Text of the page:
DESCRIPTION OF THE PREFERRED. EMBODIMENT OF THE INVENTION The present magnetic hopper system is shown in FIGS. 1 and 2 and includes first and second spaced apart hoppers or magazines l0 and 12 mounted adjacent a conveyor mechanism 13. In the illustrated embodiment the magazines l0 and 12 are located, respectively, at the upstream and downstream ends of a sampling station 14 in an automatic chemical analysis apparatus particularly adapted for making automatic analysis of blood samples. The blood samples are first obtained from a patient and. then placed in a sample cup which in turn is placed in a block-shaped sample cup holder 15 (FIGS. 2, 3 and 6) as best shown in FIG. 2 a plurality of holders 15 each having magnetizable material therein are stored in the first magazine 10 and are sequentially moved-into engagement with a chain 16 of the conveyor mechanism 13 at predetermined intervals. The holders 15 are then indexed by the conveyor mechanism 13 along and on a supporting surface 17 (FIG. 3) past sampling heads (not shown) at the sampling station 14 toward the second magazine 12 at the downstream end of the samplingstation 14. After As best shown in FIG. 3 some of the pintles of the chain 16 extend laterally from the chain 16 to form pins 18 which engage in slots 20 in the holders 15. It will be understood that movement of the chain .16 is synchronized with the movement of holders 15 onto the supporting surface 17 so that the holders 15 are only moved onto the surface 17 when the pins 18-are aligned with the slots. Then when the chain 16 is indexed positive engagement of the pins 18 in the slots 20 ensures that the holder 15 is indexed the proper distance toward the sampling station 14.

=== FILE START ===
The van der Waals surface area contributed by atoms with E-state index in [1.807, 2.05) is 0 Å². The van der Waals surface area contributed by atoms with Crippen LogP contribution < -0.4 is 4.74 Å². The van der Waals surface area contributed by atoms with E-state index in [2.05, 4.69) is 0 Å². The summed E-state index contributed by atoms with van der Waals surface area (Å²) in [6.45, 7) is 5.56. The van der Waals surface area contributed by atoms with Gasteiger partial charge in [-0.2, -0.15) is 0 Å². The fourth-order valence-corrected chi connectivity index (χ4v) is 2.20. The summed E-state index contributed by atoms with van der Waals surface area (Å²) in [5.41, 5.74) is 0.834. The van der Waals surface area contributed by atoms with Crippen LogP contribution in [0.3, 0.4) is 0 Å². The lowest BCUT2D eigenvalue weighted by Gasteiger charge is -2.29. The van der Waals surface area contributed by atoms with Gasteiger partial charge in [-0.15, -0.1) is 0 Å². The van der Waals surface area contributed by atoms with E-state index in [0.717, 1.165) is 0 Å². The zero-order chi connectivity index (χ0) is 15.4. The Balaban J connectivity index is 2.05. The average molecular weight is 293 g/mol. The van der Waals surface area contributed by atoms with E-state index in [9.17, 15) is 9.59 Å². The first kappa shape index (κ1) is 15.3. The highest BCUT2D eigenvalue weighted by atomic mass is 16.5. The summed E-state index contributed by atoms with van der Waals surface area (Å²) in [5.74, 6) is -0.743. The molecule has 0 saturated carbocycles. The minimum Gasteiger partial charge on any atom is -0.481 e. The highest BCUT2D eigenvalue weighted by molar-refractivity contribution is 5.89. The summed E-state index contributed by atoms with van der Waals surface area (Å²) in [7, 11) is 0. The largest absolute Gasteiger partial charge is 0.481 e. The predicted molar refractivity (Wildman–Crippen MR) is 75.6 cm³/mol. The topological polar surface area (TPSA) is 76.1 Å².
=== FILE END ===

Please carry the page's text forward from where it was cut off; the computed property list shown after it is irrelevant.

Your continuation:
As best shown in FIG. 3 the magazine includes a three-sided enclosure 22 defined by a center wall 24 and opposing side walls 26 and 28. The enclosure 22 is fixed to the'supporting framework for the system such as by securing the free edges of the side walls 26 and 28 to a front panel 32 of a cabinet enclosing part of the magnetic hopper system. As shown in FIG. 1, the panel 32 has an opening 34 providing access to the magazine 10. Situated within the enclosure 22 adjacent the inner side of the center wall 24 is a generally upright magnetic plate 36. Attached to the upper backside of the plate 36 is a bracket 38 which in turn is connected to a rod 40 which extends from a piston and cylinder mechanism 42 (FIG. 2). The piston and cylinder mechanism 42 is operable to move the plate 36 upwardly and downwardly at predetermined intervals. As shown the wall 24 has a vertical slot 43 therein within which the bracket 38 is received during movement of the plate 36.